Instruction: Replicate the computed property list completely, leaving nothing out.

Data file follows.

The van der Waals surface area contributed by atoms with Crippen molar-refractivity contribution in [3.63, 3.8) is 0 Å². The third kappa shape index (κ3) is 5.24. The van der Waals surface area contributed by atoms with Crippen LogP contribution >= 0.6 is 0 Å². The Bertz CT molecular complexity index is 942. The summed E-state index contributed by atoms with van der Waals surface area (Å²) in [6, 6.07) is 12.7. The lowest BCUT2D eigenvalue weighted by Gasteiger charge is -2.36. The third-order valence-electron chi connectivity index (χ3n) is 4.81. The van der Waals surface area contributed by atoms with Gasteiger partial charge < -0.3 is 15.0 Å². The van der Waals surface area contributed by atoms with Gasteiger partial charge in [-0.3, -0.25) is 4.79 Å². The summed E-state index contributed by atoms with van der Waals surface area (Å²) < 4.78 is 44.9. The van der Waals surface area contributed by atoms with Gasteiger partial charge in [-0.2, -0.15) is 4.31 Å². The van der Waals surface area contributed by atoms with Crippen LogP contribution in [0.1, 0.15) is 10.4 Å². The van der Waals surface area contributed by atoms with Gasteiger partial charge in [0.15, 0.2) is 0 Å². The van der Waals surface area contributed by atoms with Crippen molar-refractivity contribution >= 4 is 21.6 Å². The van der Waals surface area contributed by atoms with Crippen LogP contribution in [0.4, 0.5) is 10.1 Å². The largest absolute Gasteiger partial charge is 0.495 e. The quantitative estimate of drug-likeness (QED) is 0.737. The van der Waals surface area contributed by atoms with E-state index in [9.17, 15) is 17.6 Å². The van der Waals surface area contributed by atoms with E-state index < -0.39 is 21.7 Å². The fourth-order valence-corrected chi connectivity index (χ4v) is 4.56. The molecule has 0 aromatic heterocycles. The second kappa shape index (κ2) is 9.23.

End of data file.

The van der Waals surface area contributed by atoms with Crippen molar-refractivity contribution in [3.63, 3.8) is 0 Å². The third kappa shape index (κ3) is 5.24. The van der Waals surface area contributed by atoms with Crippen LogP contribution >= 0.6 is 0 Å². The Bertz CT molecular complexity index is 942. The summed E-state index contributed by atoms with van der Waals surface area (Å²) in [6, 6.07) is 12.7. The lowest BCUT2D eigenvalue weighted by Gasteiger charge is -2.36. The third-order valence-electron chi connectivity index (χ3n) is 4.81. The van der Waals surface area contributed by atoms with Gasteiger partial charge < -0.3 is 15.0 Å². The van der Waals surface area contributed by atoms with Gasteiger partial charge in [-0.3, -0.25) is 4.79 Å². The summed E-state index contributed by atoms with van der Waals surface area (Å²) < 4.78 is 44.9. The van der Waals surface area contributed by atoms with Gasteiger partial charge in [-0.2, -0.15) is 4.31 Å². The van der Waals surface area contributed by atoms with Crippen LogP contribution in [0.1, 0.15) is 10.4 Å². The van der Waals surface area contributed by atoms with Gasteiger partial charge in [0.15, 0.2) is 0 Å². The van der Waals surface area contributed by atoms with Crippen molar-refractivity contribution >= 4 is 21.6 Å². The van der Waals surface area contributed by atoms with Crippen LogP contribution in [0.4, 0.5) is 10.1 Å². The largest absolute Gasteiger partial charge is 0.495 e. The quantitative estimate of drug-likeness (QED) is 0.737. The van der Waals surface area contributed by atoms with E-state index in [9.17, 15) is 17.6 Å². The van der Waals surface area contributed by atoms with E-state index < -0.39 is 21.7 Å². The fourth-order valence-corrected chi connectivity index (χ4v) is 4.56. The molecule has 0 aromatic heterocycles. The second kappa shape index (κ2) is 9.23.